Who said you need deep pockets to get decent publicity? A young Pizza restaurant owner in downtown Mumbai persuaded his friend, an automotive engineer, to assemble a four-rotor drone and successfully delivered a pizza to a nearby resident of a plush rooftop apartment on the 11 May. In less than a week the YouTube video of this PR experiment scored more than 550,000 views and received worldwide press coverage.
"All of us had read about Amazon's plans of using drones. We successfully carried out a test-delivery by sending a pizza to a customer located 1.5 km away from our outlet on May 11," said Francesco's Pizzeria chief executive Mikhel Rajani, 26. Rajani, who comes from a family of textile merchants, said the drone saves time and costs. "What we have done now will be commonplace in the next four-five years," he says. Indeed Mumbai, notorious for its congested streets, would be ideal for such a service to take off. If only local regulation caught up with technology and allow such gadget flights. Under the current municipal laws hobby planes and other little flying machines can fly only up to a maximum altitude of 400 feet above sea level. A typical commercial drone comes with a price tag of about $2,000 but with economies of scale that could come down drastically. Rajani’s pizza drone runs on batteries and so it can carry only a couple of pizza boxes up to a limited distance. But he is confident of being able to deliver up to 8kgs of pizza slices with a more powerful 8-rotor engine.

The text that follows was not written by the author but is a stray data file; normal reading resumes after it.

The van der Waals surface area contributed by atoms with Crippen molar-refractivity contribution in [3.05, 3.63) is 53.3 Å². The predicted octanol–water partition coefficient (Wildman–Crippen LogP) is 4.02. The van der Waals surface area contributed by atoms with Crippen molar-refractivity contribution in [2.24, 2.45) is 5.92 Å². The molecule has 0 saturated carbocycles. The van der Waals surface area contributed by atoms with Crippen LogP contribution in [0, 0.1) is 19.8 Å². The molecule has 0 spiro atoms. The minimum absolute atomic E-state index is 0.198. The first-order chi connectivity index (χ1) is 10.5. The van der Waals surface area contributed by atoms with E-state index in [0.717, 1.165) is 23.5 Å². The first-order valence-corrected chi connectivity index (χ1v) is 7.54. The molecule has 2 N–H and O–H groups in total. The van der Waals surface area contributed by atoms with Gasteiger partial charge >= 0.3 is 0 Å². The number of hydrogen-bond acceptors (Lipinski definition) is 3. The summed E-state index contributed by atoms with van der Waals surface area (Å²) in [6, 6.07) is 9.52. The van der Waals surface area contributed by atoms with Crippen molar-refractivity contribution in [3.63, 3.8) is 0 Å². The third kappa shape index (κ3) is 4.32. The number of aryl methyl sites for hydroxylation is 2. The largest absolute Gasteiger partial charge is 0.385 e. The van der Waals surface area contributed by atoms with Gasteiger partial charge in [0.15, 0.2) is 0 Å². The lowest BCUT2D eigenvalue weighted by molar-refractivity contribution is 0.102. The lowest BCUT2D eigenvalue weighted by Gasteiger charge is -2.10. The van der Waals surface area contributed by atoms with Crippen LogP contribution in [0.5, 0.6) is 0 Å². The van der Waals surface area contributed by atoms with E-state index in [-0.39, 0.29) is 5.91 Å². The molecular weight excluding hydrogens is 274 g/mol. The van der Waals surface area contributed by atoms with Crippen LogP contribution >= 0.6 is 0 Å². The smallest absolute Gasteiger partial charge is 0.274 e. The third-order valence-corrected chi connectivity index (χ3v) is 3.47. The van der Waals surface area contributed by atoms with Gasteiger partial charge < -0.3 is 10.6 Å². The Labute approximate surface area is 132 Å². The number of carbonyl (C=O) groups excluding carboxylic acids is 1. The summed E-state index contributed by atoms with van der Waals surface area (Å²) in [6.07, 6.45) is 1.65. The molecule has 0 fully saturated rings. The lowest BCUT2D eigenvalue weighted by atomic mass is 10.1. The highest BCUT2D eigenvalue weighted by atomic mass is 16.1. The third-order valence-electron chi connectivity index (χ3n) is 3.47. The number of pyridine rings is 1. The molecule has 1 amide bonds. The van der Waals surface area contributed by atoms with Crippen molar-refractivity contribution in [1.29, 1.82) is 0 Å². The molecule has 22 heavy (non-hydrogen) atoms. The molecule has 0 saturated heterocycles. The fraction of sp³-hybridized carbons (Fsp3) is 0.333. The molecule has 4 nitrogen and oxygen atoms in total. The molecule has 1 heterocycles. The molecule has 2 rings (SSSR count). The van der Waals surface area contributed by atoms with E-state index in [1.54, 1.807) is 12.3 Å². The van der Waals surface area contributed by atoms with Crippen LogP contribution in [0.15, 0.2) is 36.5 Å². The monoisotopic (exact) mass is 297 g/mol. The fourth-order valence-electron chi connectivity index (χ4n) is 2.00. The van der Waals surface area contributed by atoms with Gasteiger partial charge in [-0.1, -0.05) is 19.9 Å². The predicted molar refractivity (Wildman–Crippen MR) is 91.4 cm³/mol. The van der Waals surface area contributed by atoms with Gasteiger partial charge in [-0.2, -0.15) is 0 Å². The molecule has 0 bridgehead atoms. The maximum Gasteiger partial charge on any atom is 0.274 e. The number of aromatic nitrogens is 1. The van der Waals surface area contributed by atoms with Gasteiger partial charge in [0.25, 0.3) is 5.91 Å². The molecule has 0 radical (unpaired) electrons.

Whatever the technical or regulatory limitations Rajani has, for now, proved right yet again that good PR is not about hiring smart agencies. It is about executing a smart idea that gets attention. At the time of filing this report the relentless order calls at Francesco’s showed little sign of easing and Rajani's cash register is still ringing. Not bad for someone with no PR training. Pizza anyone?